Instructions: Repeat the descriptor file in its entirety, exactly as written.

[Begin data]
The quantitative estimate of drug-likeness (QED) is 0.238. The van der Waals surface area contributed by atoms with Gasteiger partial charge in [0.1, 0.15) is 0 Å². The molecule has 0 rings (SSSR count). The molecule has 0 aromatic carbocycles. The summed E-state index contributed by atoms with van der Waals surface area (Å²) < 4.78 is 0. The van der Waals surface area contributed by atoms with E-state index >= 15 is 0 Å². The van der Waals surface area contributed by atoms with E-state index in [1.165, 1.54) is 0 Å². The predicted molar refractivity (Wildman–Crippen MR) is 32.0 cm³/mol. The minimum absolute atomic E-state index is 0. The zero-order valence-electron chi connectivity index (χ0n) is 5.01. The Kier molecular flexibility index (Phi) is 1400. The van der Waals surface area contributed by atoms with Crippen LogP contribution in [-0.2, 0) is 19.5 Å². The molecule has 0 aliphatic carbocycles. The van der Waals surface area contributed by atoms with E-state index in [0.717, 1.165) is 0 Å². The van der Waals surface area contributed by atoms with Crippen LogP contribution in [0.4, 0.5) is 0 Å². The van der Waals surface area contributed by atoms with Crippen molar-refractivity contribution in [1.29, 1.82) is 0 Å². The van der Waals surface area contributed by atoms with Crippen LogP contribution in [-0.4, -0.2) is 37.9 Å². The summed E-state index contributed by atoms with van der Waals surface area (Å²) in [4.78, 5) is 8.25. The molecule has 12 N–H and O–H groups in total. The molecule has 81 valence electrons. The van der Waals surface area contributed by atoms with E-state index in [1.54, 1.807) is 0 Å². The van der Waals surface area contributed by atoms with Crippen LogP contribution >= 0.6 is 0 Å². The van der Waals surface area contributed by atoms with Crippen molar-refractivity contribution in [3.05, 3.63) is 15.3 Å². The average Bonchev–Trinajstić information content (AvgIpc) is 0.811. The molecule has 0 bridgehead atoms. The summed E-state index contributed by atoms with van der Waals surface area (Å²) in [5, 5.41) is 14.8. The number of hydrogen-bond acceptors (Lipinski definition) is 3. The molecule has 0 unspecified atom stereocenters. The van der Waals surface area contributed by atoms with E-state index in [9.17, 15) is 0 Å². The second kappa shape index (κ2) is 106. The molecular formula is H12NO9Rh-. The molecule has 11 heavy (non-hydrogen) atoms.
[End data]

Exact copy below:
The quantitative estimate of drug-likeness (QED) is 0.238. The van der Waals surface area contributed by atoms with Gasteiger partial charge in [0.1, 0.15) is 0 Å². The molecule has 0 rings (SSSR count). The molecule has 0 aromatic carbocycles. The summed E-state index contributed by atoms with van der Waals surface area (Å²) < 4.78 is 0. The van der Waals surface area contributed by atoms with E-state index >= 15 is 0 Å². The van der Waals surface area contributed by atoms with E-state index in [1.165, 1.54) is 0 Å². The predicted molar refractivity (Wildman–Crippen MR) is 32.0 cm³/mol. The minimum absolute atomic E-state index is 0. The zero-order valence-electron chi connectivity index (χ0n) is 5.01. The Kier molecular flexibility index (Phi) is 1400. The van der Waals surface area contributed by atoms with Crippen LogP contribution in [-0.2, 0) is 19.5 Å². The molecule has 0 aliphatic carbocycles. The van der Waals surface area contributed by atoms with E-state index in [0.717, 1.165) is 0 Å². The van der Waals surface area contributed by atoms with Crippen LogP contribution in [0.4, 0.5) is 0 Å². The van der Waals surface area contributed by atoms with Crippen molar-refractivity contribution in [1.29, 1.82) is 0 Å². The van der Waals surface area contributed by atoms with Crippen LogP contribution in [-0.4, -0.2) is 37.9 Å². The summed E-state index contributed by atoms with van der Waals surface area (Å²) in [4.78, 5) is 8.25. The molecule has 12 N–H and O–H groups in total. The molecule has 81 valence electrons. The van der Waals surface area contributed by atoms with E-state index in [1.54, 1.807) is 0 Å². The van der Waals surface area contributed by atoms with Crippen LogP contribution >= 0.6 is 0 Å². The van der Waals surface area contributed by atoms with Crippen molar-refractivity contribution in [3.05, 3.63) is 15.3 Å². The average Bonchev–Trinajstić information content (AvgIpc) is 0.811. The molecule has 0 bridgehead atoms. The summed E-state index contributed by atoms with van der Waals surface area (Å²) in [5, 5.41) is 14.8. The number of hydrogen-bond acceptors (Lipinski definition) is 3. The molecule has 0 unspecified atom stereocenters. The van der Waals surface area contributed by atoms with E-state index in [9.17, 15) is 0 Å². The second kappa shape index (κ2) is 106. The molecular formula is H12NO9Rh-. The molecule has 11 heavy (non-hydrogen) atoms.